### Causal Inference on Relative Risk Using Case-Control Samples

Define $\beta(y) = E [\log \text{OR}(X) | Y = y]$ for $y = 0,1$, where $\text{OR}(x)$ is the odds ratio conditional on $X=x$: $$\text{OR}(x) = \frac{P(T=1|Y=1,X=x)}{P(T=0|Y=1,X=x)}\frac{P(T=0|Y=0,X=x)}{P(T=1|Y=0,X=x)}.$$ Using the retrospective sieve logistic regression model, we estimate $\beta(1)$ by

  results_case = avg_RR_logit(y, t, x, 'case')
results_case$est results_case$se


Here, option 'case' refers to conditioning on $Y=1$.

Similarly, we estimate $\beta(0)$ by

  results_control = avg_RR_logit(y, t, x, 'control')
results_control$est results_control$se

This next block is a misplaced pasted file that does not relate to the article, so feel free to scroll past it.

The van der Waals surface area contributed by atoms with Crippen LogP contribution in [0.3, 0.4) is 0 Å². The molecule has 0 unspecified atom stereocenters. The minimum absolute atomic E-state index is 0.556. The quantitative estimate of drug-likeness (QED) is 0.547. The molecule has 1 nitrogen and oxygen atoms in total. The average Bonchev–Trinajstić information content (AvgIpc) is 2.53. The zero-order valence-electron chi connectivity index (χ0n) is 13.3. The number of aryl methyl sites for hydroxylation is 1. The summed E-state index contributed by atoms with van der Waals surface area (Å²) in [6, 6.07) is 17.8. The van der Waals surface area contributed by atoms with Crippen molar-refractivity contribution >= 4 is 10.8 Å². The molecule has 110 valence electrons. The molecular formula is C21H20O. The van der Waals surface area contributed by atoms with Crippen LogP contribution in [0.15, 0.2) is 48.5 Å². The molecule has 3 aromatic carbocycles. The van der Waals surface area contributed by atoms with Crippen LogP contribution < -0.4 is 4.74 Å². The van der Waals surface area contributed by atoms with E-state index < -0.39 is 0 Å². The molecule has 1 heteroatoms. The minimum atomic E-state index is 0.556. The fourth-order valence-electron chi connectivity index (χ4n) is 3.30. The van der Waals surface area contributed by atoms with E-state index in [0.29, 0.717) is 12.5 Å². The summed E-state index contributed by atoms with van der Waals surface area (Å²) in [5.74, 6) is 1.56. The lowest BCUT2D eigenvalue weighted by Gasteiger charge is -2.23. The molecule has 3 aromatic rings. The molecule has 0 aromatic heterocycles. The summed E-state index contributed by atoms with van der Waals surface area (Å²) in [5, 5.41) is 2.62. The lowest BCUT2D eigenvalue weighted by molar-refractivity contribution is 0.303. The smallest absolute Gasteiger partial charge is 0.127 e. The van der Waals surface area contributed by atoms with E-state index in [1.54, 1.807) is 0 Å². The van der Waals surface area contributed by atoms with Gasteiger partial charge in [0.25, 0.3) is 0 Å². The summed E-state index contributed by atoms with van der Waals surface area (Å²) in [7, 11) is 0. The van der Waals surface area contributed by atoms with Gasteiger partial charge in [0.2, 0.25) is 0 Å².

Here, option 'control' refers to conditioning on $Y=0$.

We carry out causal inference on relative risk by

results = cicc_RR(y, t, x, 'cc', 0.95)


Here, 'cc' refers to case-control sampling and 0.95 refers to the level of the uniform confidence band; 0.95 is the default choice.

The S3 object results contains estimates est, standard errors se, and one-sided confidence bands ci at p = 0 and p = 1.

 # point estimates
results$est # standard errors results$se
# confidence intervals